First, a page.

Drug Law

Say "No" to Lies; Say "Yes" to Prop. 19

| by NORML

By Paul Armentano

In a last gasp desperate attempt to mislead California voters, Prop. 19 opponents — led by the California Chamber of Commerce — have released radio ads alleging that the measure allows employees to be ‘high’ in the workplace, undermines the state’s already downtrodden economy, and will cost the state billions of dollars in federal funding. (Listen to the Cal Chamber ads here and here.)

Both The Huffington Post and the Sacramento Bee have condemned the ads as distortion. Huffington Post writer Ryan Grim has even uncovered a Cal Chamber internal memo acknowledging that most voters support Prop. 19 — that is, until Californians are told outright lies about it by the Cal Chamber. (See excerpt below.)

The Chamber has just completed an extensive survey to determine the likelihood of prop 19 being passed by the voters and what arguments are most persuasive. … Most voters have made up their mind on whether marijuana possession should be illegal and there seems to be a majority of likely voters who no longer think i[t] should carry criminal penalties. On the other hand, though, when voters are told that employers would not be able to control marijuana use at work, proposition 19 is opposed by a majority of voters.

Today’s Los Angeles Times online has an excellent commentary demolishing the Cal Chamber’s disingenuous ad campaign. Below is an excerpt:

The California Chamber’s reefer madness
via The Los Angeles Times

[Prop. 19] explicitly forbid[s] the use of marijuana in public and in the workplace and maintain legal restrictions that penalize those who are under the influence while on the job or on California’s roadways. According to an analysis published by the nonpartisan Legislative Analyst’s Office, “Employers would retain existing rights to address consumption of marijuana that impairs an employee’s job performance.”

In other words, employers would still have the power to punish those who get high on the job. Consuming marijuana at home and then showing up to work impaired by its effects would still be banned under Proposition 19, just as employers can punish their employees for arriving to work drunk. Further, because Proposition 19 would maintain prohibitions on using marijuana in public, employees would also be forbidden from consuming pot during their work breaks. Employers have and will maintain the right to establish, develop and enforce any policy they choose that does not violate any existing statute after Proposition 19 passes, just as before.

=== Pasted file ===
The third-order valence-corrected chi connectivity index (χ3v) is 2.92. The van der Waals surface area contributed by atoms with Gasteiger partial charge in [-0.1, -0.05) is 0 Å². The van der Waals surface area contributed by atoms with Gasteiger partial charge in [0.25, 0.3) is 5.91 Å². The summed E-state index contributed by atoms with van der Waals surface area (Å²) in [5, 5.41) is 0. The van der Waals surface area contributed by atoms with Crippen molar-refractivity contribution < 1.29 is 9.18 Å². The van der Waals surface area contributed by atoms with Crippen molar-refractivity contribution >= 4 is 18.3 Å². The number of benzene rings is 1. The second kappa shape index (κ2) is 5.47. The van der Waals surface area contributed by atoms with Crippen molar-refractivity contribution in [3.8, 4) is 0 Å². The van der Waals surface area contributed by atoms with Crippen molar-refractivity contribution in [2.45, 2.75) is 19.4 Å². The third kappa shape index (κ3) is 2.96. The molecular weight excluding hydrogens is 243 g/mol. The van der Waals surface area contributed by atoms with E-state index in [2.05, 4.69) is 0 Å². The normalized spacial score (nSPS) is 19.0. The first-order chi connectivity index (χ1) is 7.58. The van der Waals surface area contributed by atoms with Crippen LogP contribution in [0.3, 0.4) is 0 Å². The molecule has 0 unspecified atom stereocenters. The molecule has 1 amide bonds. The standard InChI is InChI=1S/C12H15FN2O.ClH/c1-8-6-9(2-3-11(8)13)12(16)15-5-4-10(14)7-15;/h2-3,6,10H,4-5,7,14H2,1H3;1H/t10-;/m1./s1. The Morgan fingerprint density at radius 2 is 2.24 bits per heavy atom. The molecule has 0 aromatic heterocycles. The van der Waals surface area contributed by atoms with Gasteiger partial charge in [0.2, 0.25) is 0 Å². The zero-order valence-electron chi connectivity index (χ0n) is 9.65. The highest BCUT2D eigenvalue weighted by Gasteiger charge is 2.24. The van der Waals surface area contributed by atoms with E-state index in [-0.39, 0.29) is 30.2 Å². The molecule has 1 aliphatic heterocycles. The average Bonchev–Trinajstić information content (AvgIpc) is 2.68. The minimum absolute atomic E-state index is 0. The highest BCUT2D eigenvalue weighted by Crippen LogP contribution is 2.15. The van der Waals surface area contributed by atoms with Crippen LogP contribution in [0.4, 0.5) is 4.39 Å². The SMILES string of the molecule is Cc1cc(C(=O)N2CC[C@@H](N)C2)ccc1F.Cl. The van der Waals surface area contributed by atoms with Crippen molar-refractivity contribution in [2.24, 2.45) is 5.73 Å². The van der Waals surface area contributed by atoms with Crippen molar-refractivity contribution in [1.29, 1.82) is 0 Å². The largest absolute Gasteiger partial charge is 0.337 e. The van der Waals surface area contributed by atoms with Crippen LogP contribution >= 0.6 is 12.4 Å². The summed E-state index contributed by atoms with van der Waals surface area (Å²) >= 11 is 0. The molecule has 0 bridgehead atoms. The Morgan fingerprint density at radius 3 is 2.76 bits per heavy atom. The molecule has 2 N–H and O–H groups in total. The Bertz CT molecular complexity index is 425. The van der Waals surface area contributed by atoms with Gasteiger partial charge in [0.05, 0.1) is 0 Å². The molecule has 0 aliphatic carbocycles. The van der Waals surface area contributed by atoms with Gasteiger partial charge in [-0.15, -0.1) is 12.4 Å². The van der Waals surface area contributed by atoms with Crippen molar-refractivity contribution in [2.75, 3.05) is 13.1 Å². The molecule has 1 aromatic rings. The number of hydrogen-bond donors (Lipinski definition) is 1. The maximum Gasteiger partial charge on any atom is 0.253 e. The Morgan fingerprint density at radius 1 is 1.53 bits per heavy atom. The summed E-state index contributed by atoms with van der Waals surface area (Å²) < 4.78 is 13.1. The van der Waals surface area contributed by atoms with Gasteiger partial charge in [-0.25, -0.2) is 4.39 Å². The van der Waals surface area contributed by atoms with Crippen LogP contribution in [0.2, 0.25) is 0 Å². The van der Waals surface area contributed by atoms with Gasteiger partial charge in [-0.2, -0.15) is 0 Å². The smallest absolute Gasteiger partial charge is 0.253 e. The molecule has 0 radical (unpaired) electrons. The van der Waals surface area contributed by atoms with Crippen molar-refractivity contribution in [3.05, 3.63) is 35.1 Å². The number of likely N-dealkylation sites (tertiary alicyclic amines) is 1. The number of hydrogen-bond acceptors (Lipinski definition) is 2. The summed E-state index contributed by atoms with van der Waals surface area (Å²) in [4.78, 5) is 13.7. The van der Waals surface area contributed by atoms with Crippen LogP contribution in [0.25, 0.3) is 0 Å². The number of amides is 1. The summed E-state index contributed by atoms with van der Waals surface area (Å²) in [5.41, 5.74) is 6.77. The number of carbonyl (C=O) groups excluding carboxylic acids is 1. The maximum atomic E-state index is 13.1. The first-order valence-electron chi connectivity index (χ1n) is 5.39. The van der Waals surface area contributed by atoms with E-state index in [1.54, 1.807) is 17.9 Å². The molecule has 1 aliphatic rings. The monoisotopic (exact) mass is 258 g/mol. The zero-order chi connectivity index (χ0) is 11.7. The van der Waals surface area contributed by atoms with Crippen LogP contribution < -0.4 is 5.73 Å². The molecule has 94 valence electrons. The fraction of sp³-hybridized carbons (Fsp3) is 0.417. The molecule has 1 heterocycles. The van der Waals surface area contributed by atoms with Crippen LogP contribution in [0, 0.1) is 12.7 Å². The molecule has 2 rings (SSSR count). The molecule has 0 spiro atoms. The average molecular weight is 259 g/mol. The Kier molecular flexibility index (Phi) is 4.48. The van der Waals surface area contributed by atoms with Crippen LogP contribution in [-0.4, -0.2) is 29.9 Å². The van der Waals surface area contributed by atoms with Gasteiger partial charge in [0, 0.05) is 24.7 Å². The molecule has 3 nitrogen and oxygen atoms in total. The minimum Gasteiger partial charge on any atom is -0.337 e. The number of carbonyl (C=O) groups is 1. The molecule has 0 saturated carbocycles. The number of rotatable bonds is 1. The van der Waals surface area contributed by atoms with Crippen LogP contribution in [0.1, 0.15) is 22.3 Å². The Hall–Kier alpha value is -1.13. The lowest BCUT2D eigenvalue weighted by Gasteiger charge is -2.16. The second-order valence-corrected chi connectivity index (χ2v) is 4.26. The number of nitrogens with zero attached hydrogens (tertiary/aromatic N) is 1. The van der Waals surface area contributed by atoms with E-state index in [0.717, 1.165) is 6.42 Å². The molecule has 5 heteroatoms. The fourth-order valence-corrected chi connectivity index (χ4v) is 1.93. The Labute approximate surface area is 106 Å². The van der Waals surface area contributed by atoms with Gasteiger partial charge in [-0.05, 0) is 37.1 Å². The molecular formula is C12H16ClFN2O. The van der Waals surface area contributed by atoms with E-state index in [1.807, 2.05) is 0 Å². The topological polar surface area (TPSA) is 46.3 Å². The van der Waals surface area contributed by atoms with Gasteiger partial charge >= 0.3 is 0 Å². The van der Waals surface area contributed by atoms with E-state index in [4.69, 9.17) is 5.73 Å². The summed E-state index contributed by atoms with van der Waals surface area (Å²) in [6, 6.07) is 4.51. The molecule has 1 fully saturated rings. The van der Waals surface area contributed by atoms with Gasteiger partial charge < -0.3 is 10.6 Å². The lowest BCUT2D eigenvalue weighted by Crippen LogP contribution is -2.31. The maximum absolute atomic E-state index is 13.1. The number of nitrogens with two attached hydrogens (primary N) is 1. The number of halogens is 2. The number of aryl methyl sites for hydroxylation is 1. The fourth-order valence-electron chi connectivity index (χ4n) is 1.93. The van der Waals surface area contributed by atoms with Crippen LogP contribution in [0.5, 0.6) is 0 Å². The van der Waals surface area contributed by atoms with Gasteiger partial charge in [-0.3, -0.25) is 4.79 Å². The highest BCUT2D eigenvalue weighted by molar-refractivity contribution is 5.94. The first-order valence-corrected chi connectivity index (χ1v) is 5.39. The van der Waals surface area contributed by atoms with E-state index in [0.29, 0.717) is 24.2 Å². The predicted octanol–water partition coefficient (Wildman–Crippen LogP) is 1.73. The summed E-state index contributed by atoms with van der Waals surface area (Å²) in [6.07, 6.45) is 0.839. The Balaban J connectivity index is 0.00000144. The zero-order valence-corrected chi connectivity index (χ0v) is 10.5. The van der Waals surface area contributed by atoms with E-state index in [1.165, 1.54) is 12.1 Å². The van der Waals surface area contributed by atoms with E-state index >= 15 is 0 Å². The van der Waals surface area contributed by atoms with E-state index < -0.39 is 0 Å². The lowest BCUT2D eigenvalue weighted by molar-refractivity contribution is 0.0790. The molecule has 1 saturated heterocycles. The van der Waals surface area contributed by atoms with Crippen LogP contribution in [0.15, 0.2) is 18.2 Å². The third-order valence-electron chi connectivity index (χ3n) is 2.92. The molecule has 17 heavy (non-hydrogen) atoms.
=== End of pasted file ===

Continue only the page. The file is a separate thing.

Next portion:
So why would the Chamber of Commerce claim otherwise? Opponents of Proposition 19 appear to be fixated on one particular clause in the proposition — language that happens to be clearly written and very specific — which requires employers to acknowledge an employee’s impaired job performance before they can discipline or fire them. Of course, this is the same standard that exists for alcohol. Off-the-job alcohol consumption that has no adverse effect on workplace performance is acceptable, while alcohol use that impairs workplace performance, including the use of alcohol in legally acceptable situations and environments, is grounds for discipline or termination.

Further, Proposition 19 would in no way undermine federal drug-free workplace rules or California’s ability to receive federal grants. Just as the state’s 14-year experience with legalized medical marijuana has never once jeopardized or cost California federal funding, Proposition 19 wouldn’t either. In fact, in 2008, the California Supreme Court determined in Ross vs. RagingWire Telecom that legal protections allowing for the use of marijuana in private do not extend to the workplace. End of story.

It’s disappointing, though entirely predictable, that those with vested interests in the status quo would resort to these sort of lies and distortions in their efforts to confuse voters. Those of you with last minute questions regarding Prop. 19, what it would do and what it would not do, are welcome to read NORML’s word-by-word analysis of the measure here or read specific sections of the act here. If you reside in California and you wish to help the Campaign get out the vote this weekend, you can sign up to volunteer here.